According to the American Cancer Society a staggering 70 percent of women eligible for breast reconstruction forgo it simply because they are unaware of their options. This glaring oversight leaves the roughly 250,000 American women who each year battle breast cancer uninformed about what’s often considered the finishing touch of a treatment plan.

New York City board certified plastic surgeon Dr. Thomas Sterry says that even though women feel scared after receiving a breast cancer diagnosis and overwhelmed by the treatment that lies ahead, neglecting to discuss reconstruction options serves only to limit her.

“Nearly all the breast cancer patients I work with for reconstruction tell me they were concerned early on about how their treatment would impact their physical appearance, but that those concerns weren’t addressed,” says Dr. Sterry. “The trauma of her battle with breast cancer will be with her always and so will some of the scars, but there is great technology today that makes it possible for pretty much every patient to expect a pleasing aesthetic result after breast reconstruction and it’s important that every patient be educated about it.”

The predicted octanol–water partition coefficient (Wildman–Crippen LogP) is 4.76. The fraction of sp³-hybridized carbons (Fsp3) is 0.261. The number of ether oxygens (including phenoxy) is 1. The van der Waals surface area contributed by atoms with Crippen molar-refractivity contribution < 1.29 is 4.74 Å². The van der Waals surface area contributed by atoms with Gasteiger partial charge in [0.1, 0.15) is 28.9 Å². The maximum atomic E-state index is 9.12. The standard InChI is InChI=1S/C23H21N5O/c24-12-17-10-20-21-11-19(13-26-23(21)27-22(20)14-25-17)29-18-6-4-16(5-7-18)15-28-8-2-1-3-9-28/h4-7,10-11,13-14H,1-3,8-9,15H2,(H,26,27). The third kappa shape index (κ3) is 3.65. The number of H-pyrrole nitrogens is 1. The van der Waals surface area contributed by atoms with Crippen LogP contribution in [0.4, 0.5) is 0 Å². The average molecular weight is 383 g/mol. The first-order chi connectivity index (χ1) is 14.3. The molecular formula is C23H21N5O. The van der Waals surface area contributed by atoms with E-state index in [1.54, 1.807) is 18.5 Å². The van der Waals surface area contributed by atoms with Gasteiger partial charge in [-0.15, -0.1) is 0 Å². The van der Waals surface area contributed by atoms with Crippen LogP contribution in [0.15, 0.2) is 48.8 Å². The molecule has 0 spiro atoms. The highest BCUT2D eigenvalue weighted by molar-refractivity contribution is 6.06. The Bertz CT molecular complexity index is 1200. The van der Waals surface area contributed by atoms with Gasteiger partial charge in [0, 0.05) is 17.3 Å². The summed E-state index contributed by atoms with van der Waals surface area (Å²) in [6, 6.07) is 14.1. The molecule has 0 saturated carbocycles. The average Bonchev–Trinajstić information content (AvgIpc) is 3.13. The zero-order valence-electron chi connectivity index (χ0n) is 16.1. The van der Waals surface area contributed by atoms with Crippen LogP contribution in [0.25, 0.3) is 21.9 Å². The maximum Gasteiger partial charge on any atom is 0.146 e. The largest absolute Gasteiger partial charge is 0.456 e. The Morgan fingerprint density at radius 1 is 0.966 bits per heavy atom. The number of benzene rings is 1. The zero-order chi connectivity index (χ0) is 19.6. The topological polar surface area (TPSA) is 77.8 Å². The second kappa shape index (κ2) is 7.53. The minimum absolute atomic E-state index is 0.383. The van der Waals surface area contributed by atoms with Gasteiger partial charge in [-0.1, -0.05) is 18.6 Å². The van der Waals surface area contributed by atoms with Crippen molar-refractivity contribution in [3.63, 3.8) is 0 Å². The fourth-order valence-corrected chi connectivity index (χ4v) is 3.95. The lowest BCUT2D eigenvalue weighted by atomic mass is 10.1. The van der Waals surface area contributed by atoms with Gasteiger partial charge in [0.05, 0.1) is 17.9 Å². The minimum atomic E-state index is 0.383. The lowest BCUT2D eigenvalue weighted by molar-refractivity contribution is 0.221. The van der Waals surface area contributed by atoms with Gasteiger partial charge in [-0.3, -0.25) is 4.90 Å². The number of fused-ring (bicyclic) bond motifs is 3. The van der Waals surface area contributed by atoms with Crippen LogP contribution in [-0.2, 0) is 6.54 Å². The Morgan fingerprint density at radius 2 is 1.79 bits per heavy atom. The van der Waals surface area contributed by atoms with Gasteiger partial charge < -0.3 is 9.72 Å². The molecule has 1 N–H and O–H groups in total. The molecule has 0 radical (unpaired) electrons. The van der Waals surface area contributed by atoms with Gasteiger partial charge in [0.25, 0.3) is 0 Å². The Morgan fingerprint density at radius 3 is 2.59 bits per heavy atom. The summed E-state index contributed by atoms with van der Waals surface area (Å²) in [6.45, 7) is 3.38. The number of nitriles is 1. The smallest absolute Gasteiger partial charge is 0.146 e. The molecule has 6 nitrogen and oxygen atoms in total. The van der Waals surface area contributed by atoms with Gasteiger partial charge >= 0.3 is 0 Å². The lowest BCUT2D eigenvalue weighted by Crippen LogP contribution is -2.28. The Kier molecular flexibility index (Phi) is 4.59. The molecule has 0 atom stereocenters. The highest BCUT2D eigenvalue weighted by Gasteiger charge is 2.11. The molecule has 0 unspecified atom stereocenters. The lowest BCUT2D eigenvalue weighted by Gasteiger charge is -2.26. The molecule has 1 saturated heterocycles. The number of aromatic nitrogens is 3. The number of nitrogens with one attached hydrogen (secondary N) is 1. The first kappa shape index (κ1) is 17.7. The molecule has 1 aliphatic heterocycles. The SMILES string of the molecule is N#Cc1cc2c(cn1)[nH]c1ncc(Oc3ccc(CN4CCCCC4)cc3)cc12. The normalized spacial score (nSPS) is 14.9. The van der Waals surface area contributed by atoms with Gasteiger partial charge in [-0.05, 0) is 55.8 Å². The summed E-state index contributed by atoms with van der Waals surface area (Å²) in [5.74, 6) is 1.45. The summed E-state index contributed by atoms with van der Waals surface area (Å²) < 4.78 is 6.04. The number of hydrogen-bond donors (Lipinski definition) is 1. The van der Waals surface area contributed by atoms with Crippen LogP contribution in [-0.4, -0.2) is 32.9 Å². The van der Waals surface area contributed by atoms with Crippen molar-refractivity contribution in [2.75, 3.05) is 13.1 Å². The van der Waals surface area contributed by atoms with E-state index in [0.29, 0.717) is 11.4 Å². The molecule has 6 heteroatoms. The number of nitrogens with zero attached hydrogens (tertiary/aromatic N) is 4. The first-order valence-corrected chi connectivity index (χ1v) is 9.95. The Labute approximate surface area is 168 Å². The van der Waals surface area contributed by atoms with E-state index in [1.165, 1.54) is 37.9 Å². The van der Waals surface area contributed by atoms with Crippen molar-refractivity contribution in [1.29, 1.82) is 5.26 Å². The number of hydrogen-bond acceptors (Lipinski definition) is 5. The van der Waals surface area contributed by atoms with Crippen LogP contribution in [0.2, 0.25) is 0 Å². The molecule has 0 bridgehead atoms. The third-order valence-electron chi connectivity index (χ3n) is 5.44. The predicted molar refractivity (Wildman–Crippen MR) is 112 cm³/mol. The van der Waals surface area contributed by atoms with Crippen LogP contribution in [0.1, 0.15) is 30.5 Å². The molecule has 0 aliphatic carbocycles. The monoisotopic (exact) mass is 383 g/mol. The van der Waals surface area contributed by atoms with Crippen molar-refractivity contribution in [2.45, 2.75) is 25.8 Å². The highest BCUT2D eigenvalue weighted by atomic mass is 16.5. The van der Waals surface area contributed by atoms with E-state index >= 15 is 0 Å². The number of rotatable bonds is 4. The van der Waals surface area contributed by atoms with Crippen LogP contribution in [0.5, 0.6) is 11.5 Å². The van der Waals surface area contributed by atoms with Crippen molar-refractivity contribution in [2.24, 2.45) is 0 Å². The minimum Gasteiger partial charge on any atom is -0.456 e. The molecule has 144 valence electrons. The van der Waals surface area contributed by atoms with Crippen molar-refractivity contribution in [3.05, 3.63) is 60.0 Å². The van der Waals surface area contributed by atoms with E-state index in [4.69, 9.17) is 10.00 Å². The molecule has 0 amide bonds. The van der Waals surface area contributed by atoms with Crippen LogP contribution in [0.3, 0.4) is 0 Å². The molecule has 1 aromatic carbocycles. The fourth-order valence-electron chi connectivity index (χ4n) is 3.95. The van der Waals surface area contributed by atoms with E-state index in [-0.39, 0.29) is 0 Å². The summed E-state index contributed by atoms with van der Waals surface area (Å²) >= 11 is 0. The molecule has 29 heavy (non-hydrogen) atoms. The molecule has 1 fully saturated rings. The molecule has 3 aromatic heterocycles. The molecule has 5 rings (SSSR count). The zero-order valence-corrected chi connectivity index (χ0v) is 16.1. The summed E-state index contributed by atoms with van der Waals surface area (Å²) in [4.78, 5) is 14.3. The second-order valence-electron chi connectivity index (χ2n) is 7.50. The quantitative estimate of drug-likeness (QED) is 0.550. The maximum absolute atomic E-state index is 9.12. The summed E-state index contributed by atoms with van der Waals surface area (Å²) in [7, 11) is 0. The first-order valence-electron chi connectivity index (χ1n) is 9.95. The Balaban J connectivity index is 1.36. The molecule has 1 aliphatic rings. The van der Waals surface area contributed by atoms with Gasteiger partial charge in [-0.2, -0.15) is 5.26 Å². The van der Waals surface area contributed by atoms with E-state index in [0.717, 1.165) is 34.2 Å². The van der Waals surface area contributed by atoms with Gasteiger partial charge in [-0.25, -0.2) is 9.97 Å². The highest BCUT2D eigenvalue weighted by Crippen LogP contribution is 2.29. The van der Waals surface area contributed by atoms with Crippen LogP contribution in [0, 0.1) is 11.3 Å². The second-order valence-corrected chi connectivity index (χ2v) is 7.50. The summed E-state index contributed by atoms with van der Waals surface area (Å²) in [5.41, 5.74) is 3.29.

Breast Advice

There are many options for breast reconstruction. Because multiple factors - including the method of treatment, the style of mastectomy, and certain characteristics of each individual patient -determine which option is best, the most successful outcome results when a plastic surgeon is included on the treatment team from the beginning.

“Most breast cancer patients tell me they feel deformed by their treatment, sometimes even comparing themselves to Humpty Dumpty,” says Dr. Sterry, “They feel that after this traumatic ordeal they’re left in pieces and are relieved to learn how they can restore their body to a shape they associate with femininity and health.”

According to Dr. Sterry there are some basic terms associated with breast reconstruction that all patients should be aware of including expanders and autologous reconstruction. Dr. Sterry advises all women to also learn about up-and-coming procedures, including those that use tissue matrices and alternatives to mastectomies also known as oncoplastic surgery, which he believes will eventually dominate the field.